Lindner H, Kihlgren A, Pejner MN
BMC Nurs 22 (1) 276 [2023-08-21; online 2023-08-21]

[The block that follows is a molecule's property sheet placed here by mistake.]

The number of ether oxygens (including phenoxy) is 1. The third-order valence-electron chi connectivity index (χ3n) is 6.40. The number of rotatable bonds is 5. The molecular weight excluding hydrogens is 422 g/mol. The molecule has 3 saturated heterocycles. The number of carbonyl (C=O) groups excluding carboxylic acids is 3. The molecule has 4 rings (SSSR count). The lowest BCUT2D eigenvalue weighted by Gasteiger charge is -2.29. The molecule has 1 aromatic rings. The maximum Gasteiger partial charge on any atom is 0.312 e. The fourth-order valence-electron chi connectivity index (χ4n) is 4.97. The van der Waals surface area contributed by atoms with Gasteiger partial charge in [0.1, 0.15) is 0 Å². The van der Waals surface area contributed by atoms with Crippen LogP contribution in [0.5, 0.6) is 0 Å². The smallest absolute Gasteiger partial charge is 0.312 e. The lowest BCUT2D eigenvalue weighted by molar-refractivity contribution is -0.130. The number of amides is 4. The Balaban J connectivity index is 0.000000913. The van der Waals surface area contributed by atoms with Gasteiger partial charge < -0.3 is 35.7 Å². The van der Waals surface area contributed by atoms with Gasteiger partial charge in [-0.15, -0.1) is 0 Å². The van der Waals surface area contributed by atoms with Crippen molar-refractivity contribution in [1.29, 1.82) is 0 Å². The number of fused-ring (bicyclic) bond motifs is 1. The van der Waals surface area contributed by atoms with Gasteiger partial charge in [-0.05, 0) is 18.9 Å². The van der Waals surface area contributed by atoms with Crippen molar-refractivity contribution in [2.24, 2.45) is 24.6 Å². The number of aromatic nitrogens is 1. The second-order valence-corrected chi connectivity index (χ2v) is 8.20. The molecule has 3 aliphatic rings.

COVID-19 has presented many difficulties in providing person-centred care (PCC) in nursing homes (NH). Factors such as organisational support, work condition and leadership may play a crucial role in supporting the performance of PCC during COVID restrictions. The study aim was to evaluate nursing staff and manager perceptions of the opportunities to perform person-centred care during the COVID-19 pandemic. Nursing staff (NS) (n = 463) and First Line Managers (FLM) (n = 8) within all NHs in one community filled in the SVENIS questionnaire which consists of five areas: perceived organizational support, work climate, person-centred care, work conditions and leadership. A Kruskal-Wallis test was used to perform inter-group comparisons and standard multiple regression was used to investigate which factor contributed most to perform PCC. The comparison analyses indicate that staff from nursing homes for persons with dementia had the highest opportunities to perform PCC during the pandemic. The day shift staff had more opportunities to perform PCC than night shift staff. The results from the standard multiple regression show that a NA's current nursing home was the most significant variable affecting the opportunities to perform PCC. The analyses of both the comparison analyses and the regression suggest that day shift staff from nursing homes for persons with dementia had the highest opportunities to perform PCC during the pandemic. The same group also rated the importance of leadership as high for performing PCC. Despite the COVID-19 restrictions and all the criticism directed against the care of older people; the day staff felt that they conducted PCC. Staff in nursing homes for dementia had the highest opportunities for PCC and this may be because they are better prepared to provide care for the individual in NH. The importance of leadership was also evident, which means that investment in FLMs is seen as necessary.